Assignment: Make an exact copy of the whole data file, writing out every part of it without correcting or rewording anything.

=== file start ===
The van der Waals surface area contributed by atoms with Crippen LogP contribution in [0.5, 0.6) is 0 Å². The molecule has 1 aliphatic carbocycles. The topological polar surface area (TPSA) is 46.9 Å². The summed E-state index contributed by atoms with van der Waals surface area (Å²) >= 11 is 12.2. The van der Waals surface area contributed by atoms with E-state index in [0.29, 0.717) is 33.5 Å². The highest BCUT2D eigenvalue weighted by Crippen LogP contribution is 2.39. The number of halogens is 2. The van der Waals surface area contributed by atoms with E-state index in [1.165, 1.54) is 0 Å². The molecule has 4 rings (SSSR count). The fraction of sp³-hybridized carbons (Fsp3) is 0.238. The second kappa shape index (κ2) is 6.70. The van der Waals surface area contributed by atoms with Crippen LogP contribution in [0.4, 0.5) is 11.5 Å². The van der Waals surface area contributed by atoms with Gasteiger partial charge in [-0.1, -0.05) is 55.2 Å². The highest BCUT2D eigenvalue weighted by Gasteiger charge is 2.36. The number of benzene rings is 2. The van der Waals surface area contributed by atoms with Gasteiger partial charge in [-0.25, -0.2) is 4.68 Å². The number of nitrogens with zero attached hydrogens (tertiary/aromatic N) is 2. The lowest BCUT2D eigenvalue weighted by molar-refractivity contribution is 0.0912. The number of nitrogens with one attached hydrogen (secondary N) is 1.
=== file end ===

The van der Waals surface area contributed by atoms with Crippen LogP contribution in [0.5, 0.6) is 0 Å². The molecule has 1 aliphatic carbocycles. The topological polar surface area (TPSA) is 46.9 Å². The summed E-state index contributed by atoms with van der Waals surface area (Å²) >= 11 is 12.2. The van der Waals surface area contributed by atoms with E-state index in [0.29, 0.717) is 33.5 Å². The highest BCUT2D eigenvalue weighted by Crippen LogP contribution is 2.39. The number of halogens is 2. The van der Waals surface area contributed by atoms with E-state index in [1.165, 1.54) is 0 Å². The molecule has 4 rings (SSSR count). The fraction of sp³-hybridized carbons (Fsp3) is 0.238. The second kappa shape index (κ2) is 6.70. The van der Waals surface area contributed by atoms with Crippen LogP contribution in [0.4, 0.5) is 11.5 Å². The van der Waals surface area contributed by atoms with Gasteiger partial charge in [-0.1, -0.05) is 55.2 Å². The highest BCUT2D eigenvalue weighted by Gasteiger charge is 2.36. The number of benzene rings is 2. The van der Waals surface area contributed by atoms with Gasteiger partial charge in [-0.25, -0.2) is 4.68 Å². The number of nitrogens with zero attached hydrogens (tertiary/aromatic N) is 2. The lowest BCUT2D eigenvalue weighted by molar-refractivity contribution is 0.0912. The number of nitrogens with one attached hydrogen (secondary N) is 1.